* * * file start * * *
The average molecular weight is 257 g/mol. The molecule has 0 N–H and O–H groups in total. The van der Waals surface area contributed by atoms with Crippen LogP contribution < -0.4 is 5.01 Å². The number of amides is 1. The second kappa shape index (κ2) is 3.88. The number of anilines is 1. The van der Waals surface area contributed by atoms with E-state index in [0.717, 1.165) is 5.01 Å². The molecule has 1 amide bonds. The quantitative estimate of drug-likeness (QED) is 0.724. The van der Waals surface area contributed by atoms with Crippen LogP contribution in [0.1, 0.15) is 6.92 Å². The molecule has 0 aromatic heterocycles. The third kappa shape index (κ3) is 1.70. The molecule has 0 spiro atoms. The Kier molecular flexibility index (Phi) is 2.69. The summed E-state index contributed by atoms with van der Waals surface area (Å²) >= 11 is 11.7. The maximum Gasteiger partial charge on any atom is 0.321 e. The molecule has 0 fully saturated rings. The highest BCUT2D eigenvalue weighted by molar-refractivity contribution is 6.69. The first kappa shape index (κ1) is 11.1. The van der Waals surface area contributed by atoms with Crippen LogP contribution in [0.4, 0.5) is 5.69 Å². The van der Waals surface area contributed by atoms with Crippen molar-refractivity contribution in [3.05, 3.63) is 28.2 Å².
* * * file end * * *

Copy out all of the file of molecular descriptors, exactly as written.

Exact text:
The average molecular weight is 257 g/mol. The molecule has 0 N–H and O–H groups in total. The van der Waals surface area contributed by atoms with Crippen LogP contribution < -0.4 is 5.01 Å². The number of amides is 1. The second kappa shape index (κ2) is 3.88. The number of anilines is 1. The van der Waals surface area contributed by atoms with E-state index in [0.717, 1.165) is 5.01 Å². The molecule has 1 amide bonds. The quantitative estimate of drug-likeness (QED) is 0.724. The van der Waals surface area contributed by atoms with Crippen LogP contribution in [0.1, 0.15) is 6.92 Å². The molecule has 0 aromatic heterocycles. The third kappa shape index (κ3) is 1.70. The molecule has 0 spiro atoms. The Kier molecular flexibility index (Phi) is 2.69. The summed E-state index contributed by atoms with van der Waals surface area (Å²) >= 11 is 11.7. The maximum Gasteiger partial charge on any atom is 0.321 e. The molecule has 0 fully saturated rings. The highest BCUT2D eigenvalue weighted by molar-refractivity contribution is 6.69. The first kappa shape index (κ1) is 11.1. The van der Waals surface area contributed by atoms with Crippen LogP contribution in [0.4, 0.5) is 5.69 Å². The van der Waals surface area contributed by atoms with Crippen molar-refractivity contribution in [3.05, 3.63) is 28.2 Å².